From Wikipedia, the free encyclopedia

Malandragem (Portuguese pronunciation: [malɐ̃ˈdɾaʒẽj]) is a Portuguese term for a lifestyle of idleness, fast living and petty crime – traditionally celebrated in samba lyrics, especially those of Noel Rosa and Bezerra da Silva. The exponent of this lifestyle, the malandro (masculine adjective), or "bad boy" (rogue, hustler, rascal, scoundrel, gangster), has become significant to Brazilian national identity as a folk hero or, rather, an anti-hero.

Statue of Zé Pilintra, an entity in Umbanda that traditionally personifies malandros.[1]

The malandros are a classic carioca archetype. The well-dressed, work-shirking wise guy who sidesteps society’s rules to live as he pleases.[2]

The concept is common in Brazilian literature, Brazilian cinema and Brazilian music.[3]


Malandragem is a strategic approach used to gain an advantage in various situations, often of an illicit nature. It involves savoir faire and subtlety, demanding aptitude, charisma, and cunning to manipulate people or institutions for the best outcome with minimal effort.

Disregarding logic, labor, and honesty, the malandro assumes that such methods are incapable of achieving a favorable outcome. Those who practice malandragem act in the spirit of the Brazilian adage, immortalized by former Brazilian soccer player Gérson de Oliveira Nunes in a cigarette TV commercial (hence the name "Gérson's law"): "I like to gain the advantage in everything."

Malandragem is often seen as a tool for individual justice in the face of oppressive forces. The individualist malandro survives by manipulating people, fooling authorities, and sidestepping laws to ensure their well-being. In this way, the malandro is a typical Brazilian hero, with literary examples including Pedro Malasarte and João Grilo.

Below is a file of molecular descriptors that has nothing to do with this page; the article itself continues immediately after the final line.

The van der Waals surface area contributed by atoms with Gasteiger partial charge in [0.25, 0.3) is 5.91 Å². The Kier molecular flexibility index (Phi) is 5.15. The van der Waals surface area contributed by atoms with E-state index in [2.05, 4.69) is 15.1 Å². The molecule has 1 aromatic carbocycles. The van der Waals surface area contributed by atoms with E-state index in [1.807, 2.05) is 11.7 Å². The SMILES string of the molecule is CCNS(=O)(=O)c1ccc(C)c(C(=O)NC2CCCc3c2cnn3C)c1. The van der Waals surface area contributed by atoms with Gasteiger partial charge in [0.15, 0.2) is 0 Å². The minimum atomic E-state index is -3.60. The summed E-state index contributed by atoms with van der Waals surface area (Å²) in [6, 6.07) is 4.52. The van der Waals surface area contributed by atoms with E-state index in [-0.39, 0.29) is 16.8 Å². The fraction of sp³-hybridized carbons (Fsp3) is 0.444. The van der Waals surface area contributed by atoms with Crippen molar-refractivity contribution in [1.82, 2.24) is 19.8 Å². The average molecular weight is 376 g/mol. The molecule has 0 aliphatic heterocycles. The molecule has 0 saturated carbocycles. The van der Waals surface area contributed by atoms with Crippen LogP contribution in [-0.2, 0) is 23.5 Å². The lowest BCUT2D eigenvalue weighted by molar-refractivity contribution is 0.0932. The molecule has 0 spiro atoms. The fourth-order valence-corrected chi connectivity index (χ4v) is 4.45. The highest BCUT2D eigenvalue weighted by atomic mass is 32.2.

Malandragem is employed by individuals of various social positions to gain illicit advantages in gambling, business, and social interactions. A malandro may deceive others, but this doesn't necessarily make them selfish. Their use of malandragem often aims to escape unfair situations, even if it means resorting to illegal means. In fiction, malandragem is a device used to introduce wit, a characteristic of an antihero.

In capoeira[edit]

Caricature of capoeira malandros, 1885

In capoeira, malandragem is the ability to quickly understand an opponent's intentions, and during a fight or a game, fool, trick and deceive him.[4] This malandragem is one of the basic tenets in the philosophy of capoeira and is similar to the cunning of the Hunter, Oxóssi.[5]

Some of the popular proverbs among capoeiristas embodying the philosophy of malandragem include: [6]

  • "Quem não pode com mandinga não carrega patuá" (He who can't handle mandinga doesn't wear a patuá). In other words, everyone should be aware of their limitations.
  • "Urubu para cantar demora" (A vulture takes a long time to sing), or its alternative version: "Bater papo com otário é jogar conversa fora" (Talking to a fool is a waste of words).
  • "Valente não existe," which translates to "There's no such thing as a tough guy." Capoeiristas should not be misled by the appearance of "tough guys" and should acknowledge that everyone experiences fear and insecurity to varying extents. They should see the person beneath the physical strength facade, whether in themselves or others.[6]


  • Capoeira, Nestor (2007). The Little Capoeira Book. Blue Snake Books. ISBN 9781583941980.
  • Capoeira, Nestor (2002). Capoeira: Roots of the Dance-Fight-Game. Blue Snake Books. ISBN 978-1-58394-637-4.

See also[edit]


  1. ^ "Zé Pelintra". Archived from the original on 2019-03-23. Retrieved 3 November 2018.
  2. ^ Malandros – A New DramaSystem Game
  3. ^ "Popular cinema in Brazil, 1930–2001", by Stephanie Dennison, Lisa Shaw, 2004, ISBN 0-7190-6499-6, section "Malandragem and jeitinho"
  4. ^ Diaz, J. D. (2017). Between repetition and variation: A musical performance of malícia in capoeira. Ethnomusicology Forum, 26(1), 46–68. doi:10.1080/17411912.2017.1309297
  5. ^ Capoeira 2002, pp. 63.
  6. ^ a b Capoeira 2007, pp. 59.